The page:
Canvas the area with flyers where the animal was last seen or suspected of being lost with flyers. Photos are especially helpful on the flyers. Remember to post wide as a dog can travel up to 20 miles per day, as the crow flies.
Run an ad in the classified section of your local newspaper. Always remember to READ the found ads daily in case someone has found the dog and placed an ad in the paper also. Offering a reward in the ad and on your flyers will enhance your chances of recovery. NEVER reveal your dog's name in ads or over the phone.
Utilize bulletin boards in ALL of your town's veterinary offices and other public places.
Call and inform all local humane societies and rescue groups.
Visually check your local animal shelters often to see if your pet was picked up or turned in. Visit the shelter in person, never rely on phone calls.
Take a minute to place a simple tag with your phone number on your dog's collar. This will greatly increase your pet's chance of being returned to you if lost and will save you a lot of legwork.
And lastly, never give up hope. Keep trying. Seek and you shall find.
AN ANALOGY OF LUXURY ITEMS VS. SPAY-NEUTER
(carton) $60.00 Per month
Beer (6 pack) $25.00 Per month
Movie Tickets (couple) $52.00 Per month
Cable TV $100.00 Per month
Snack Foods $20.00 Per month
Soft Drinks $30.00 Per month
Restaurant (couple) $80.00 Per month
Video Rental $20.00 Per month
Neuter (dog) $60.00 FOR LIFE
Spay (cat) $50.00 FOR LIFE
MALE CAT: Have you ever asked if it is important to neuter a male cat? Dr.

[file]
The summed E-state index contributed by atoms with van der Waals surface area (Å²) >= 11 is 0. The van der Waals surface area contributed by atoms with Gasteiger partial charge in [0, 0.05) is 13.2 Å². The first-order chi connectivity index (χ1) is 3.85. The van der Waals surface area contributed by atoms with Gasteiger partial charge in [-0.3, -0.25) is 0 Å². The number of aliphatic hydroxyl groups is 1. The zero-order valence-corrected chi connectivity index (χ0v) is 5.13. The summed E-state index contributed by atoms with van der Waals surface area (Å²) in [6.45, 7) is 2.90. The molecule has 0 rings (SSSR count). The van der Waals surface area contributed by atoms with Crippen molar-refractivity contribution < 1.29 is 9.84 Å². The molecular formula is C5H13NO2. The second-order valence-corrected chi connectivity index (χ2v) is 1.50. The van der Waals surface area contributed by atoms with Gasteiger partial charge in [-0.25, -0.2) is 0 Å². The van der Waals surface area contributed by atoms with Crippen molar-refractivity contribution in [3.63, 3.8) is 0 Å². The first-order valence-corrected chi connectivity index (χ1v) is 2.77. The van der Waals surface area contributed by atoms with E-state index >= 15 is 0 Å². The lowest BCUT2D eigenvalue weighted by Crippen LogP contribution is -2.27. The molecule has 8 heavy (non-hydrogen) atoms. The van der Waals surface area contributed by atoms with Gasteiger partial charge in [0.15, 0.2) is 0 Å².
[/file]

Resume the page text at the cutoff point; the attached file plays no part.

Robynne Ferguson reports that "2 years is the average life expectancy of
an unaltered outdoor male cat". Male cats that have not been neutered
possess a life-long, uncontrollable desire to roam in search of a breeding
female cat. In their never-ending travels they will much sooner than later,
fall victim to one of the following deaths:
-Hit by a car while crisscrossing the many streets that must be navigated in
order to reach the location of a female cat in heat.
-Angry homeowners who will not put up with the repulsive smell that a male cat
leaves after marking its territory with spray. Cats instinctively use the loose
dirt in flowerbeds as their litter boxes and will inevitably walk on people's
parked vehicles, leaving their footprints from hood to trunk.
-Once a male cat has reached its destination, he is met by many other male cats
that have also traveled from other places to breed this same female cat.
Vicious catfights ensue between them to determine which male will breed the
female first. It is through the bite and scratch wounds from these fights that
Feline Leukemia, Feline Aids and abscesses are transmitted from one cat to
another. Now once healthy males become infected with one or more of these
life-threatening and incurable diseases.
If you love your male cat, the single and most important thing that you can do for him is to HAVE HIM NEUTERED!